Eliminating this weed is not easy and will take much persistence, continual removal will work - eventually! Regular close mowing will exhaust the rhizomes, but the patch must be isolated as growth will re-emerge from an adjoining area. Check early in the year for the cone-bearing shoots to stop the production of spores and remove any of the branched shoots later. In the garden, sowing turnips in the area has been shown to inhibit the growth of shoots, probably due to an inhibiting substance produced by the turnip; this would need to be done for a few seasons to exhaust the rhizomes.

It is resistant to most weedkillers, but Glyphosate may have some success after repeated treatment.


Knapweed is an aggressive weed that quickly invades pasture, rangeland and causes a serious decline in forage and crop production. The weed is a prolific seed producer with 1000 or more seeds per plant. Seed remains viable in the soil five years or more. Knapweed has few natural enemies and is consumed by livestock only when other vegetation is unavailable. The plant releases a toxin that reduces growth of forage species. Areas heavily infested with knapweed must often be destroyed and new crops reseeded.

Knapweed confined to small areas should be treated as soon as detected to avoid spread of the weed. First, all visible knapweed plants should be removed and destroyed. Then the area should be treated with a herbicide to prevent reinfestation from seedlings.

Lamb's Quarters (Pigweed):

Lamb's Quarters, sometimes called smooth pigweed is one of our most enduring annual weeds producing a tremendous amount of seeds that are able to survive dormant in the soil for decades.

Many parts of Lamb's Quarters are edible, including the leaves and seeds. Most people consider this plant to be a weed, since it grows in gardens and crowds out other plants. Because Lamb's Quarters does not have beautiful flowers, it is not wanted by most gardeners. Some gardeners suggest allowing this weed to grow in the garden as a benificial companion to other plants. This may not be a good idea as white-tailed deer like eat this plant - leaving them in the garden is an open invitation to dinner.

To remove, pull out by hand and watch for early growth each spring to prevent new plants from producing more seeds.


Quackgrass is one the most troublesome perennial grassy weeds in our lawns. Also called couchgrass, this perennial dies back to "rhizomes" for the winter, only to appear again early the following spring. Rhizomes are underground stems capable of producing new plants. Because quackgrass is very aggressive and produces many rhizomes, it can quickly dominate a lawn. When cut, it is a hard grass and not pleasant to walk barefoot on - take steps early to eradicate this grass.

If most of the lawn has been affected by quackgrass, spray the entire lawn with glyphosate (Erase, Roundup, Sidekick or other commercial products) according to the manufacturer's instructions. Spray when the lawn is growing actively, preferably in the spring. The application will kill the lawngrass as well as the quackgrass. In about two weeks, when all the grass is dead, rototill thoroughly and remove as much dead sod as possible. Then prepare the soil for seeding or sodding. If a small area of the lawn is affected, spray only the affected area with glyphosate; in this case, it is not necessary to spray the entire lawn.

Chemical free solution - If only a small area of the lawn is affected, it may be worth trying to dig out the quackgrass; but all the rhizomes must be removed because rhizomes as small as 1-2 cm (about 1/2 in.)) can produce new growth if left in the soil.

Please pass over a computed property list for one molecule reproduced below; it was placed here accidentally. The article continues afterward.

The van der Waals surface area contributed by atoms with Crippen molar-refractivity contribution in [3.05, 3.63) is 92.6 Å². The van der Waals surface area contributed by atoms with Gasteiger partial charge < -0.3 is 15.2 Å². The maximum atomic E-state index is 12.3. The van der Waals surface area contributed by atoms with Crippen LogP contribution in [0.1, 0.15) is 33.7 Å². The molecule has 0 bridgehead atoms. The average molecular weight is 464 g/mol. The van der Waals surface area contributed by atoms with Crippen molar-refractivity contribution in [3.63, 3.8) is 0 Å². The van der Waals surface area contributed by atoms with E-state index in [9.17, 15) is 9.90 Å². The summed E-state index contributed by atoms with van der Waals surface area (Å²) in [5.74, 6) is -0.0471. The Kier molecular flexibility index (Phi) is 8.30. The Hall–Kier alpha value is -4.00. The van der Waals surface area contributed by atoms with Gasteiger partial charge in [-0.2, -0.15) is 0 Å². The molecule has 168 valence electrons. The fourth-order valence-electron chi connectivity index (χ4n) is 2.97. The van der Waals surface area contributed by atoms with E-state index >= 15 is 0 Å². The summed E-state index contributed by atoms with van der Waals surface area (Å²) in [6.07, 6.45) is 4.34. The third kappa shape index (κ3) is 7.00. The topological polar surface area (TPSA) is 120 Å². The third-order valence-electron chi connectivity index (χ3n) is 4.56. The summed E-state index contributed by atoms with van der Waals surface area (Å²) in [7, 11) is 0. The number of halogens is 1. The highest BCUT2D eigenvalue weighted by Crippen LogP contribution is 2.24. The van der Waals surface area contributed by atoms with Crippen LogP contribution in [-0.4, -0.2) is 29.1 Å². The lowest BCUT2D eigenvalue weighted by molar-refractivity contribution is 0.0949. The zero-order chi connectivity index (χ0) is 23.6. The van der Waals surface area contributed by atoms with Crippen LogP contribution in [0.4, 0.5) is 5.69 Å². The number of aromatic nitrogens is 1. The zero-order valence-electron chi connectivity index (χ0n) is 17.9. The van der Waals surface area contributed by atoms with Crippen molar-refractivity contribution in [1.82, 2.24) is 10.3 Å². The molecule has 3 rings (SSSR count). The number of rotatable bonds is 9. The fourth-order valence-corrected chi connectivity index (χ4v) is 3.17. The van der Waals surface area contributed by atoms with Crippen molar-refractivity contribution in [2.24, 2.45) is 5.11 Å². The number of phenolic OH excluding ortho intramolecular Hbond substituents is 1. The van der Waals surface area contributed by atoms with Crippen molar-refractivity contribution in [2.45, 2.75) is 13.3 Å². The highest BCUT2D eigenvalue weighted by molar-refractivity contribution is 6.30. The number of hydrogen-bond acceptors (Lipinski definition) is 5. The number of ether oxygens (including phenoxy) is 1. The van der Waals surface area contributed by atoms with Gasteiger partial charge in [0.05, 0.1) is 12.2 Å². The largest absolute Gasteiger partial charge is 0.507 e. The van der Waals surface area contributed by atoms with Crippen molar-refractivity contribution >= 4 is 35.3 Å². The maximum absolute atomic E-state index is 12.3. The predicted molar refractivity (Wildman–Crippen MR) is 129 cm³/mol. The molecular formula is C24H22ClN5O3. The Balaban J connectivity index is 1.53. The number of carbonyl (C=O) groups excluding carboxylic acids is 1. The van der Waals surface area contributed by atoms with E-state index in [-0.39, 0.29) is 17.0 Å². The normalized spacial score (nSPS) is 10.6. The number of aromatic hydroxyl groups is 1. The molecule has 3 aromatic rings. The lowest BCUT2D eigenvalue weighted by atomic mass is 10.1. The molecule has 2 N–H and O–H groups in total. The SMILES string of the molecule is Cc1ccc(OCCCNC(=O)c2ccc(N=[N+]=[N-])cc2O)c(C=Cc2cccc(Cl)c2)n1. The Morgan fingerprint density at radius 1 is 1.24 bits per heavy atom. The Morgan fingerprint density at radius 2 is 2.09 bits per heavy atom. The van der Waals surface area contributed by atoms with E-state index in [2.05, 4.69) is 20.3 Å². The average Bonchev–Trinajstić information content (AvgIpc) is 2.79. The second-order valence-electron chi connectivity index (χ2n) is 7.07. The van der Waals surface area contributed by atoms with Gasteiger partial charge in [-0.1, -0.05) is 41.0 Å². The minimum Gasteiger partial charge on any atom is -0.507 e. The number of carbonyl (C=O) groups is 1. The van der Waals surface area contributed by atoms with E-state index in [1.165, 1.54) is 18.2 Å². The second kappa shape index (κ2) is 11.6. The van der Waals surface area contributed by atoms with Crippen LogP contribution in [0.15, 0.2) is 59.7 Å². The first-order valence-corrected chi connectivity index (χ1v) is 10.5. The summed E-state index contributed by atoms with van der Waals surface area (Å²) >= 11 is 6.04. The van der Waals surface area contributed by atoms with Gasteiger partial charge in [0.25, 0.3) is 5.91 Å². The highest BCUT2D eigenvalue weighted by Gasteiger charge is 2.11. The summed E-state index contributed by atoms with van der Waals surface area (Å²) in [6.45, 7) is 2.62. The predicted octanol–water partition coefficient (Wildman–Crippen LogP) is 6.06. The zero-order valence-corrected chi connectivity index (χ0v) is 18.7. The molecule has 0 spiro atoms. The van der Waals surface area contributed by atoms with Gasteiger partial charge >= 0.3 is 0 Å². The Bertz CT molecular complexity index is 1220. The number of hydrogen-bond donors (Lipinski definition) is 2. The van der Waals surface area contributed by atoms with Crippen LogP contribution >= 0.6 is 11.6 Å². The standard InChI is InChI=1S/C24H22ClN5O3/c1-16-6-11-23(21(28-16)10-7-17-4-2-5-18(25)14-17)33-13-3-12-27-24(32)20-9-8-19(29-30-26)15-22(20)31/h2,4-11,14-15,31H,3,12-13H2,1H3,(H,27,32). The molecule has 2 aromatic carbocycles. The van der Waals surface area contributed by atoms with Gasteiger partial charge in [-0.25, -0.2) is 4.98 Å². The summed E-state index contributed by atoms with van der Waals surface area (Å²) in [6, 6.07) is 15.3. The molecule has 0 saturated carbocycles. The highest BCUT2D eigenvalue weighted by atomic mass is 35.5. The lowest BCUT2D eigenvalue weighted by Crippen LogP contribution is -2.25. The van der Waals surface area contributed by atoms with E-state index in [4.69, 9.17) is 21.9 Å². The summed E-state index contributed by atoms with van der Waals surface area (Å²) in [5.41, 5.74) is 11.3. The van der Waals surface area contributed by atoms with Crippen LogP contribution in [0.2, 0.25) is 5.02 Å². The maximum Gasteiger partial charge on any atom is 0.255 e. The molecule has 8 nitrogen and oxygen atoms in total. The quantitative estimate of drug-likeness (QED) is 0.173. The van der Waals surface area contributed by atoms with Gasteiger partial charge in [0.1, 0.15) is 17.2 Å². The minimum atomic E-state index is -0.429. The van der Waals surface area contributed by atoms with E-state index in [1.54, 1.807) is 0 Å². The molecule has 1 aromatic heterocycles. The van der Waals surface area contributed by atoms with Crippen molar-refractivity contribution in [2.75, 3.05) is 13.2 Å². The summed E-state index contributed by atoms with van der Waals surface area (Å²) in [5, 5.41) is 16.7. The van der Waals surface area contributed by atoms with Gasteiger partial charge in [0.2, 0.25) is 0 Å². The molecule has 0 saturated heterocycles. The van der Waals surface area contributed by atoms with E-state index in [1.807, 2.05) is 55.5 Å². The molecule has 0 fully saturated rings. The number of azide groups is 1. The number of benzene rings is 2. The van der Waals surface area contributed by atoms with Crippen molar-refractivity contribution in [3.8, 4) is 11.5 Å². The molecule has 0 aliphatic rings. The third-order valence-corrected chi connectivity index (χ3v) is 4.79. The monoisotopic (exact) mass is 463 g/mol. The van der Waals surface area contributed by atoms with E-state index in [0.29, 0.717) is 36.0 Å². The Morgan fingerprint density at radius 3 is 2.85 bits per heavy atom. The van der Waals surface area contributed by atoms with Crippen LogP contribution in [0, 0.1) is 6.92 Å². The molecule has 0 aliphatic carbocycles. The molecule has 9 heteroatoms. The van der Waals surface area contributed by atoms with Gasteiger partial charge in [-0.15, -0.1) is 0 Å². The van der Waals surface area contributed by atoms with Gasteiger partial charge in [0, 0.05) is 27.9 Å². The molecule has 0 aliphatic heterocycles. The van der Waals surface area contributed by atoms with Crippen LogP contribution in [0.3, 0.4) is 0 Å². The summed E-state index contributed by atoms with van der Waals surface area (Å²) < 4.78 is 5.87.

Plantain is a perennial weed whose presence indicates compacted, infertile soil. All common plantain species can be found in lawns, pastures and roadsides.

In rain-softened or sandy soils, pull or hoe the plants out before they set seed. In thick stands or where pulling is not feasible, frequent mowing will keep the population in check but not eliminate the problem.The best control of plantain is a healthy, vigorously-growing lawn. To reduce compaction, use an aerator in early autumn followed by an application of fertilizer. Late October, make a second application of fertilizer. If a second application is not done in the fall, a spring application can be made in early June. Throughout the growing season, water the lawn any week there is less than 1 inch of rainfall.


Purslane is an annual weed that reproduces by seed. Its leaves and stems are fleshy and succulent, often tinged slightly red. The stems grow prostrate over the soil surface, and root easily if the main root system has been disturbed. Purslane is usually more of a problem in flower and vegetable gardens, or other areas where the ground has been disturbed, than it is in lawns.

Covering bare soil with mulch is a way to keep purslane from sprouting. In an unmulched garden, you can slice off purslane with a sharp hoe. Deep hoeing is unnecessary. Slice the weeds off frequently; their roots will run out of stored energy and give up. Don't leave cut purslane lying around if the ground is moist - plants can re-root if conditions are right.

Purslane is rarely a problem in a well-maintained lawn. Regular watering, fertilizing, and mowing usually keeps turf thick enough that purslane can't compete. The best way to control purslane in the lawn is to keep improving the lawn itself.


Thistles are often troublesome weeds in gardens and lawns. The first step to proper thistle control is their identification. Biennial thistles can be controlled by digging and cultivation; this is more difficult with perennial thistles because they spread by creeping underground stems (rhizomes). The most effective way to remove perennial thistles is through the use of herbicides.

To determine the thistle you are dealing with, view this PDF file for more information

Click here for a detailed technical report from the Alberta Government in Canada on common weeds, herbicides and their effectiveness on these weeds. More for commercial producers, but the information is good to have available.